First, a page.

Item description for You've Decided to Homeschool, Now What? by Marsha Hubler...
Overview A guide to homeschooling for overwhelmed parents. A practical, welcome aid for overcomng initial anxiety over homeschool for your children, this detailed-but-readable look at getting started (and maintaining) with a workable plan is written by well-known homeschool consultant Marsha Hubler. With invaluable checklits for getting started, sample yearly calendars, and detailed items like student transcripts, field trip records, and web addresses, this true "survival guide" makes it easy and lays the groundwork for a winning experience.
This helpful book enables overwhelmed parents to see the big picture by helping tailor a curriculum for each child's specific needs and gives practical advice for working with homeschool evaluators, taking standardized tests, and injecting discipline necessary for academic success.
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Format: Bargain Price
Studio: Master Books
Est. Packaging Dimensions: Length: 8.51" Width: 5.58" Height: 0.39" Weight: 0.35 lbs.
Release Date Oct 30, 2007
Publisher New Leaf Press/Master Books
ISBN 0890515123 ISBN13 9780890515129
Availability 0 units.
More About Marsha Hubler
Marsha has had a background conducive to effective writing. She has a master's degree in education from Bloomsburg University, Bloomsburg, PA, and has been an educator for over forty years. She had co-founded two private schools, Kreamer Christian Academy, Kreamer, PA, and the Bethesda Prep School, Milton, PA, and had served as teacher/administrator in each. She is presently a PA certified homeschool consultant, working out of her office in her Middleburg home, where she lives with her husband and two dogs. Marsha has owned horses for over 20 years, therefore knows her horse facts in and out. She also lives in central PA, "Dutch" country, highly populated by the Amish and Mennonite, who have been a valuable first-hand resource for Marsha's latest project, a series about the Amish and Mennonite folk in the beautiful Susquehanna Valley in central PA. Marsha is excited that her eight-book "Keystone Stables Series" published by Zonderkidz has become a best seller. She also is quite proud of her last two stand-alone books, RICKIE RIDES TO THE RESCUE and THE SECRET OF WOLF CANYON. She has 13 books in print with her Amish/Mennonite fiction series for ladies entitled "The Loves of Snyder County," soon to be added to her publishing credentials. She hears from her fans on a regular basis. Several have said they have started to seriously think about God, and one gal wrote that she was thinking of killing herself until she read one of Marsha's books. "That's the best pay any writer could ever get," Marsha says. "I write not only to entertain but also to encourage my readers. Every one of my books has a positive outlook on life with solutions to every problem with God's help. Her life verse is 1 Corinthians 15:10a: "But by the grace of God I am what I am ..."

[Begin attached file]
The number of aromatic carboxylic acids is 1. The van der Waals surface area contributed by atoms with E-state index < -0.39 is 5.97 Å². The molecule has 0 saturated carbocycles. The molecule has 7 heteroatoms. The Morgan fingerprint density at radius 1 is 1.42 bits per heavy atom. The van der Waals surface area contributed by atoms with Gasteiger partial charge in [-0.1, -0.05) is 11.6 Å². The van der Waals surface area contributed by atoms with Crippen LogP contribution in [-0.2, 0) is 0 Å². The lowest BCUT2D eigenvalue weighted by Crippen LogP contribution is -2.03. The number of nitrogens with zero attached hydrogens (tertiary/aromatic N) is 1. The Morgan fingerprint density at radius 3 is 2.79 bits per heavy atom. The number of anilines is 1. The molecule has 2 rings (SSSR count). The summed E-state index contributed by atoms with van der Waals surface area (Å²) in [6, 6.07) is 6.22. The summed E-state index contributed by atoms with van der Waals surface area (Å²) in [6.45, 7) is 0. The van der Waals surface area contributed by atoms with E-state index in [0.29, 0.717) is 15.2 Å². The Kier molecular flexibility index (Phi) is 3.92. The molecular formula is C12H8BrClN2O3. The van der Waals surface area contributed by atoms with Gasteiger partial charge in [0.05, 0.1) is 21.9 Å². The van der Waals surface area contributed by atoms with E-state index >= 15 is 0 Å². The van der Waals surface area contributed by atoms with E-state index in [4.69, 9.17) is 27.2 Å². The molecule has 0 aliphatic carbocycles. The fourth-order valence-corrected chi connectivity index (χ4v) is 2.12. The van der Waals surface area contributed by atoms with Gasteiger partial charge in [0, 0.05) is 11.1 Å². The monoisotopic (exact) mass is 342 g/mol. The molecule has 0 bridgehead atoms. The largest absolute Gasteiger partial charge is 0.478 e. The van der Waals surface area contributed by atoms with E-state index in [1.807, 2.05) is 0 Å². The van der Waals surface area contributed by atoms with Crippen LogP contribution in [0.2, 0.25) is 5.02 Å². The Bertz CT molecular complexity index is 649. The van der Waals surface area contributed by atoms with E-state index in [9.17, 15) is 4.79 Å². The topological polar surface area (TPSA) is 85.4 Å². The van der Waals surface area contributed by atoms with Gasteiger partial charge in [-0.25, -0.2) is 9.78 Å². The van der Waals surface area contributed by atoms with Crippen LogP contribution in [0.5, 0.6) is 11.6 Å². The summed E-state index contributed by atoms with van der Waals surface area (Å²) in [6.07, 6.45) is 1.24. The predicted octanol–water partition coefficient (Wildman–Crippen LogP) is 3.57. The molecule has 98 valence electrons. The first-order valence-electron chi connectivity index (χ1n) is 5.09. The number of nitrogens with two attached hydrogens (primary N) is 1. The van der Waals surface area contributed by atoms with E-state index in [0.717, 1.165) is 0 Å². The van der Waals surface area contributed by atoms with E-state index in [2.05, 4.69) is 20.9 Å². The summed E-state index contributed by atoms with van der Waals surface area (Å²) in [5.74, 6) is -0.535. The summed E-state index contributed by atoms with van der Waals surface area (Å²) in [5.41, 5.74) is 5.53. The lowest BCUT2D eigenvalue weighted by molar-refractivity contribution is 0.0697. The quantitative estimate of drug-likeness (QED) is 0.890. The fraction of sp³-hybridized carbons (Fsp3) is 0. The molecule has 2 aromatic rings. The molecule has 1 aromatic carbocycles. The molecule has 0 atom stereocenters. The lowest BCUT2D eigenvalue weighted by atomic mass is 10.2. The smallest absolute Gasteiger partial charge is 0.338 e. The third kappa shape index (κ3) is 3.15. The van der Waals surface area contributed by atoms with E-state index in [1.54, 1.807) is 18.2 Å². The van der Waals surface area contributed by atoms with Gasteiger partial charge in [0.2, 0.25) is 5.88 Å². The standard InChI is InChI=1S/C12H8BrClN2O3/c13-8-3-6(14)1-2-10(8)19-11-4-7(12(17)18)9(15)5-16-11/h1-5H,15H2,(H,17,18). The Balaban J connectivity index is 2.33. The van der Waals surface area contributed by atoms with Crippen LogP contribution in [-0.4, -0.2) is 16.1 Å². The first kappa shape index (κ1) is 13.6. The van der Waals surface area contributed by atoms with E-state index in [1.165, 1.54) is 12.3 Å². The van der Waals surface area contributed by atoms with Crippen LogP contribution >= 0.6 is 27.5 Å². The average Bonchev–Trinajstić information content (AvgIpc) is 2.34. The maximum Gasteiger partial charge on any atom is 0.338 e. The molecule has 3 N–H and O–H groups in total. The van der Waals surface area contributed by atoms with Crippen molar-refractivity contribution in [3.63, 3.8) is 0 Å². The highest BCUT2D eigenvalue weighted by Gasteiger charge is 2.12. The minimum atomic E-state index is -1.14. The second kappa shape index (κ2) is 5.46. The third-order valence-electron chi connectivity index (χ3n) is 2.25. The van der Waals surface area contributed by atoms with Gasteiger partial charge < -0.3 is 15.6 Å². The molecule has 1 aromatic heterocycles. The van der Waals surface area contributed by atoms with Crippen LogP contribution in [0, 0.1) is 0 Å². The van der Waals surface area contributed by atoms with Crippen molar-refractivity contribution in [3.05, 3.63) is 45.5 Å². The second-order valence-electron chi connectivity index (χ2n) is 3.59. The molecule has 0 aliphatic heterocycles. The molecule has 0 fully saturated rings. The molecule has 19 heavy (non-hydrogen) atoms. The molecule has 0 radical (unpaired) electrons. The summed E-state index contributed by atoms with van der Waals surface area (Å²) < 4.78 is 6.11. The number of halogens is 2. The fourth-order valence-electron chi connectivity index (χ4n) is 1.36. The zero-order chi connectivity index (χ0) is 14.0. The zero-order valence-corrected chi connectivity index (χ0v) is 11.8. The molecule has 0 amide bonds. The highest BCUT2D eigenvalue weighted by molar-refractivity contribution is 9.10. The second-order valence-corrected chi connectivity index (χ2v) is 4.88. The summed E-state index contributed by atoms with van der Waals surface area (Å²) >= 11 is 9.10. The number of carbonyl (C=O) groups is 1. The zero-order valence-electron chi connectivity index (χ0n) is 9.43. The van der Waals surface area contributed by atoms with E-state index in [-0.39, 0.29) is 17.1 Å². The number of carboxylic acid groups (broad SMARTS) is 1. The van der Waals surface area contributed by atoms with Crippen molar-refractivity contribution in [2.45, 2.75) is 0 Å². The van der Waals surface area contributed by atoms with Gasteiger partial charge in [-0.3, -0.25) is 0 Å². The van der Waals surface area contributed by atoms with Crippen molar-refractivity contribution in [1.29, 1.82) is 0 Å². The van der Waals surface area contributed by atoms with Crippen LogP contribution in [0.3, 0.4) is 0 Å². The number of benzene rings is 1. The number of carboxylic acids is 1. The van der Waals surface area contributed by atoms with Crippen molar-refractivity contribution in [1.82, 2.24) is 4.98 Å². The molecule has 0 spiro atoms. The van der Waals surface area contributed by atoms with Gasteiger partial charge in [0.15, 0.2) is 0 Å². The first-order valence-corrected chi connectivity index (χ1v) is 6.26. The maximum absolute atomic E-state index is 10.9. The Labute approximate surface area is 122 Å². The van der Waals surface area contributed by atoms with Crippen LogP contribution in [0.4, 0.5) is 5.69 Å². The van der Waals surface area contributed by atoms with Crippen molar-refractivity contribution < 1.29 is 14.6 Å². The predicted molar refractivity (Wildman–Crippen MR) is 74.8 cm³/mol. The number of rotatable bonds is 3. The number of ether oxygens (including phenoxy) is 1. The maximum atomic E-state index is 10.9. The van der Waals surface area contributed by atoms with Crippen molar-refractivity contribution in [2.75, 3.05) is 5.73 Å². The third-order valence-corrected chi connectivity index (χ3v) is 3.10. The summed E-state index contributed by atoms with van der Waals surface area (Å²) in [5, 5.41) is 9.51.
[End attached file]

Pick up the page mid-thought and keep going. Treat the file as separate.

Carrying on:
Reviews - What do customers think about You've Decided to Homeschool, Now What??
homeschool Nov 25, 2008
This is a very good book, but not what I was looking for. Too much Christian based information and references - I was able to take some info out of it - just not what I needed.
A Homeschoolers "Survival Guide"! Aug 1, 2008
As I opened You've Decided to Homeschool, Now What? and began to thumb through its pages, I was overwhelmed and frustrated with the amount of time that I had spent and continue to spend on the Internet searching for information regarding homeschool plans, organization tools, laws, curriculum, etc. If only I would have had this book from the start! UGH!
Are you asking yourself, "Where do I begin"? How about feeling overcome by anxiety and feeling like maybe you're getting in over your head? I recommend You've Decided to Homeschool, Now What? as a new "survival guide" for you!
A waste of my time Feb 23, 2008
This book is a weird mix of uber-classicist homeschooling and fundamentalist Christianity, which ultimately renders it completely useless. There is nothing in the description to indicate that this is a book for religious homeschoolers. But even those who believe that God wants them to homeschool their children (p.13) and that the leaders of a good homeschool organization need to be called by God (p.95) may find the contents of this book just too weird to stomach.
For instance: If you believe you need a teacher's desk, a daily record of attendance, and periodic achievement tests in order to homeschool properly (p.35), or that your child will make no progress if allowed to lie on the sofa in PJs and read until 11 AM (p.28), this is the book for you. Otherwise don't waste your time. Stick with Linda Dobson's "The First Year of Homeschooling Your Child" instead.